WE ALL KNOW THAT TEACHERS, in addition
to teaching, are required to constantly keep up with and learn the
latest technologies. And, over the last few years this task has become
even more challenging with the advent of tablets and smartphones and the
(sometimes) wonderful things they help us do in the classroom. Once a
novelty, the iPad has become ubiquitous in our schools. And while the
iPad can be a very powerful tool for you and your students, the number
of apps, or applications, is overwhelming. So, to save
you some time and help prepare you for getting your students – and their
iPads and iPhones – outside this spring, we thought we’d share a few of
our favorite outdoor education apps.
Key to Woody Plants of Wisconsin Forests, a free iPad and iPhone app, authored by Catherine L. Woodward, Ph.D. UW-Madison Institute for Biology Education,
is a fantastic tool for identifying Wisconsin trees, shrubs, and vines.
Set up like a dichotomous key, the app includes 85 species of trees
and 57 species of shrubs and vines and includes native, exotic, and
invasive species. This free app was made possible by a grant from the Wisconsin Environmental Education Board.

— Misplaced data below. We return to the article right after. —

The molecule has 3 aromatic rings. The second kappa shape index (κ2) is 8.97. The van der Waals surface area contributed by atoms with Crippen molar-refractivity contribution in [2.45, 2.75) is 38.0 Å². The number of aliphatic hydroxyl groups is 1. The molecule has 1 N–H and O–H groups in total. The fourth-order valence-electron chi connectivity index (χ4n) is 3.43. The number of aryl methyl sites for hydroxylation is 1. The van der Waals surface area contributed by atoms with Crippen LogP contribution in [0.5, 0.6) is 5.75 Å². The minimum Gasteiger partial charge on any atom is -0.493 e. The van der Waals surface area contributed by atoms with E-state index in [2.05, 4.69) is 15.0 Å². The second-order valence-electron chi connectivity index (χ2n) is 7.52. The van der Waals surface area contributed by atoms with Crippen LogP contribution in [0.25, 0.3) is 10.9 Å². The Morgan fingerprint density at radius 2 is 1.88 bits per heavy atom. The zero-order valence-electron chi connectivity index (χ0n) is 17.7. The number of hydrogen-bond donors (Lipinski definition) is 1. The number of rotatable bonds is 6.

Leafsnap, developed by researchers from Columbia University, the University of Maryland, and the Smithsonian Institution
contains beautiful high-resolution images of leaves, flowers, fruit,
petiole, seeds, and bark. Currently Leafsnap contains the trees of the
Northeast, but will soon include trees from the entire continental
United States. Visit their website
to see the tree species included in Leafsnap, the collections of its
users, and the team of research volunteers working to produce it.
TreeBook is the authoritative guide to 100 of the most common trees in North America, produced by veteran forester Steve Nix (of forestry.about.com fame),
and developed by Ash Mishra (developer of the very popular CBC Hockey
and CBC Radio apps). - description from the iTunes Store